“Labor Unions” Please respond to the following:
From the first e-Activity, evaluate the intended effectiveness of The Americans with Disabilities Act and The Rehabilitation Act of 1973. Determine how these laws affect human resource (HR) management. Speculate what the impact of the Act will be in 10 years. Support your position.
These laws and others affect Human Resources in the fact that they are not allowed to discriminate against anyone with a disability. The company must give everyone the same applications, the same testing, and ask the same questions. In my opinion, I believe in the next 10 years the laws will probably have to be updated to accommodate any other issues that may not exists or will develop over time.
From the second e-Activity, examine how the role of unions in other countries differs from the role of unions in the United States. Provide examples of three countries and how unions operate in those countries in regard to HR management.
The trade union system in the late Soviet Union consisted of thirty unions organized by occupational branch. Including about 732,000 locals and 135 million members in 1984, unions encompassed almost all Soviet employees. Enterprises employing twenty-five or more people had locals, and membership was compulsory. Dues were about 1% of a person’s salary. The All-Union Central Council of Trade Unions served as an umbrella organization for the thirty branch unions and was by far the largest public organization in the Soviet Union.
- Three countries that have unions and how they are utilized along with HR Management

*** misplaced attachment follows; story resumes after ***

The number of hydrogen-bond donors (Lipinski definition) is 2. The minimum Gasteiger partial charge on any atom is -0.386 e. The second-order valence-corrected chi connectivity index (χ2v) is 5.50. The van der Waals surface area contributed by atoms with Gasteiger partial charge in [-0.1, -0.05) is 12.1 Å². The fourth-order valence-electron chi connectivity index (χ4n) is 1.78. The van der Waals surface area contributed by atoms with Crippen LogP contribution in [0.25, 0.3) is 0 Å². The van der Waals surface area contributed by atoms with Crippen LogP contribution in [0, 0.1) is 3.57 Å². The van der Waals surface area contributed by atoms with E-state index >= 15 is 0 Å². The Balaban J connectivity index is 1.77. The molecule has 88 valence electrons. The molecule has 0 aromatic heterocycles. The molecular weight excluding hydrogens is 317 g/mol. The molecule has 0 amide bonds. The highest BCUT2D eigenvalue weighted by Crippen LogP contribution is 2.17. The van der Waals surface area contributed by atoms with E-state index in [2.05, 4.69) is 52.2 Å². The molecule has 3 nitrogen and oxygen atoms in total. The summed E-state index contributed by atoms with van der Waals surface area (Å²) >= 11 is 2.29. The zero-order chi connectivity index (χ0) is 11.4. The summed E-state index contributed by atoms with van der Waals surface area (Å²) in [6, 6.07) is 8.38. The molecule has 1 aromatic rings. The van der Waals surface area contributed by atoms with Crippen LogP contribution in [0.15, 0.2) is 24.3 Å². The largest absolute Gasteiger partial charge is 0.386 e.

- Soviet Union
Union membership influenced union operations only at the local level, where an average of 60% of a union’s central committee members were rank-and-file workers.
After the Polish trade union movement, Solidarity, had achieved some success in Poland Soviet trade unions became more vocal in protecting workers’ interests.
Labor unions emerged in Japan in the second half of the Meijii period, after 1890, as the country underwent a period of rapid industrialization. Until 1945, however, the labor movement remained weak, impeded by lack of legal rights, anti-union legislation, management-organized factory councils, and political divisions between “cooperative” and radical unionists. In the immediate aftermath of the Second World War, the US Occupation authorities initially encouraged the formation of independent unions. Legislation was passed that enshrined the right to organize, and membership rapidly rose to 5 million by February 1947. The organization rate peaked at 55.8% of all workers in 1949 and subsequently declined to 18.5% as of 2010.
- 2) The European Union
- The European Union is a political-economic union that consists of 28 member states that are located primarily in Europe. The EU operates through a system of supranational institutions and intergovernmental negotiated decision by the member states. The institutions are: the European Commission, the Council of the European Union, The European Council, and The court of Justice of the European Union, the European Central Bank, Court of Auditors and the European Parliament. The European parliament is elected by the EU citizens every 5 years.
- 3) Japan
The labor movement went through a process of reorganization from 1987 to 1991from which emerged the present configuration of three major labor union federations, along with other smaller national union organizations.
HR develops all kinds of cultures, but they will only do this as long it benefits the company. The average person would state that the Human Resource department is for the employee but its actually for the benefit of the company They make sure that the company follows the state and federal regulations that has been sent forth, that the company must adhere follow. HR is the one that determines who gets hired, fired, who gets paid what and when the employee’s will be paid.